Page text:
Physician-Assisted Suicide: New Protocol for a Rightful Death

Nebraska Law Review, Vol. 77, pp. 229-280, 1998

53 Pages Posted: 27 Oct 2009

See all articles by Christine Neylon O'Brien

Christine Neylon O'Brien

Boston College - Carroll School of Management

Gerald A. Madek

Bentley University - Department of Law

Date Written: October 25, 1998

Abstract

An age-old dilemma plays out in the litigation surrounding physician-assisted suicide practices. It highlights the need to balance the rights of the individual with the expectations, goals, and values of society; but in a society as committed to individual autonomy as the United States, whose promise has been the right to control their own destinies, this conflict becomes central to preserving our heritage. We have attempted to negotiate between conflicting rights many times in judicial history. Such negotiations are rarely satisfactory to either side since it is a zero-sum outcome. In this history of negotiations calling for calibrating the line between individual and collective rights, nothing has been more contentious than whether there is a constitutional right to engage in physician-assisted suicide, notwithstanding the controversy over the constitutional right of privacy for women seeking abortions.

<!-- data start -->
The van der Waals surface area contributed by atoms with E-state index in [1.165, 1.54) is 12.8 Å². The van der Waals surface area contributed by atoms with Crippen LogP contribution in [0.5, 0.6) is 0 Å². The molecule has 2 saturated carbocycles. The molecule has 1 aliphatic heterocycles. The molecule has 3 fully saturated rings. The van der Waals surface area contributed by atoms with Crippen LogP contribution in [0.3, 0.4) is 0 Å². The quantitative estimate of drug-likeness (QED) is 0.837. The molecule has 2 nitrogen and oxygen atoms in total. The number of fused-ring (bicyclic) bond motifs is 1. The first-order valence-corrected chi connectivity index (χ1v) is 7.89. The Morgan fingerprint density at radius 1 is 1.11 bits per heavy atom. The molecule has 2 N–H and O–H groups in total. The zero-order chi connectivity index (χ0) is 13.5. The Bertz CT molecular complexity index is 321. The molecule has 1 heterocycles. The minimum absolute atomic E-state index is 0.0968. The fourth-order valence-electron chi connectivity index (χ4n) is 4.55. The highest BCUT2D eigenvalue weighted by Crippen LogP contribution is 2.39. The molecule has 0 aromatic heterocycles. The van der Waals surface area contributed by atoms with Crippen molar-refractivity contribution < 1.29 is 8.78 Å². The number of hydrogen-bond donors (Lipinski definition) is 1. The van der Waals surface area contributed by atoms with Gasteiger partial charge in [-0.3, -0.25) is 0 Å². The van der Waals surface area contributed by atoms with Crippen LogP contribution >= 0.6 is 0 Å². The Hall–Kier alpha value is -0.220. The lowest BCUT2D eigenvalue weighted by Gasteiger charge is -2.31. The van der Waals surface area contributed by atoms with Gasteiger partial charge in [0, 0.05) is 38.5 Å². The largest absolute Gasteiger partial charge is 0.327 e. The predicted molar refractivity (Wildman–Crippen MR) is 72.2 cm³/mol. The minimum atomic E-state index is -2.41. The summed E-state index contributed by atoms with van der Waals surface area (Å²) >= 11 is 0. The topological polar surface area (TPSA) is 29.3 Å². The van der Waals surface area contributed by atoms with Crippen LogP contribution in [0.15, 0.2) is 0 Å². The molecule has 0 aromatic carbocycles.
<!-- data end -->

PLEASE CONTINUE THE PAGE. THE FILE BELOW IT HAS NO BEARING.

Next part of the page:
Suggested Citation

O'Brien, Christine Neylon and Madek, Gerald A., Physician-Assisted Suicide: New Protocol for a Rightful Death (October 25, 1998). Nebraska Law Review, Vol. 77, pp. 229-280, 1998, Available at SSRN: https://ssrn.com/abstract=1494089

Christine Neylon O'Brien (Contact Author)

Boston College - Carroll School of Management ( email )

140 Commonwealth Avenue
Business Law Department
Chestnut Hill, MA 02467
United States
(617) 552-0413 (Phone)
(617) 552-0414 (Fax)

Gerald A. Madek

Bentley University - Department of Law ( email )

United States

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